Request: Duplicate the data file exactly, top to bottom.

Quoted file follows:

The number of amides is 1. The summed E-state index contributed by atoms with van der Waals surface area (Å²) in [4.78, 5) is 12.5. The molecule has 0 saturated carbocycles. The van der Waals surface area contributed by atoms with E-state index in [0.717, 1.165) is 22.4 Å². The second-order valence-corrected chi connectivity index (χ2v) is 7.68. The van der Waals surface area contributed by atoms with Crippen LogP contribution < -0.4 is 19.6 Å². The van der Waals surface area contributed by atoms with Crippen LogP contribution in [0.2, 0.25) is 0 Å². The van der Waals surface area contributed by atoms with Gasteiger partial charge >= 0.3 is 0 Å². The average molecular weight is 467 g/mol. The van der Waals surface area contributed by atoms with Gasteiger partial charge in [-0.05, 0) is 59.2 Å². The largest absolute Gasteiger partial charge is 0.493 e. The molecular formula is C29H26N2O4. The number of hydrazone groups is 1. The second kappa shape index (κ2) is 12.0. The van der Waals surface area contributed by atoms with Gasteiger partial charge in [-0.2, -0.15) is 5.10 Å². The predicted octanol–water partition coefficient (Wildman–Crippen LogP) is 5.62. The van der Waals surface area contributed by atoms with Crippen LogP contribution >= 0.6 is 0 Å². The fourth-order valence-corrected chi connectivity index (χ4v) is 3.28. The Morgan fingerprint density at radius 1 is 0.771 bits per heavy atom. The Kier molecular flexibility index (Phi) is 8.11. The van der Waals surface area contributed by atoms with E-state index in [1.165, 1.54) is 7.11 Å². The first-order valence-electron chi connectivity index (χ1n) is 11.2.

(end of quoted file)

The number of amides is 1. The summed E-state index contributed by atoms with van der Waals surface area (Å²) in [4.78, 5) is 12.5. The molecule has 0 saturated carbocycles. The van der Waals surface area contributed by atoms with E-state index in [0.717, 1.165) is 22.4 Å². The second-order valence-corrected chi connectivity index (χ2v) is 7.68. The van der Waals surface area contributed by atoms with Crippen LogP contribution < -0.4 is 19.6 Å². The van der Waals surface area contributed by atoms with Crippen LogP contribution in [0.2, 0.25) is 0 Å². The van der Waals surface area contributed by atoms with Gasteiger partial charge >= 0.3 is 0 Å². The average molecular weight is 467 g/mol. The van der Waals surface area contributed by atoms with Gasteiger partial charge in [-0.05, 0) is 59.2 Å². The largest absolute Gasteiger partial charge is 0.493 e. The molecular formula is C29H26N2O4. The number of hydrazone groups is 1. The second kappa shape index (κ2) is 12.0. The van der Waals surface area contributed by atoms with Gasteiger partial charge in [-0.2, -0.15) is 5.10 Å². The predicted octanol–water partition coefficient (Wildman–Crippen LogP) is 5.62. The van der Waals surface area contributed by atoms with Crippen LogP contribution >= 0.6 is 0 Å². The fourth-order valence-corrected chi connectivity index (χ4v) is 3.28. The Morgan fingerprint density at radius 1 is 0.771 bits per heavy atom. The Kier molecular flexibility index (Phi) is 8.11. The van der Waals surface area contributed by atoms with E-state index in [1.165, 1.54) is 7.11 Å². The first-order valence-electron chi connectivity index (χ1n) is 11.2.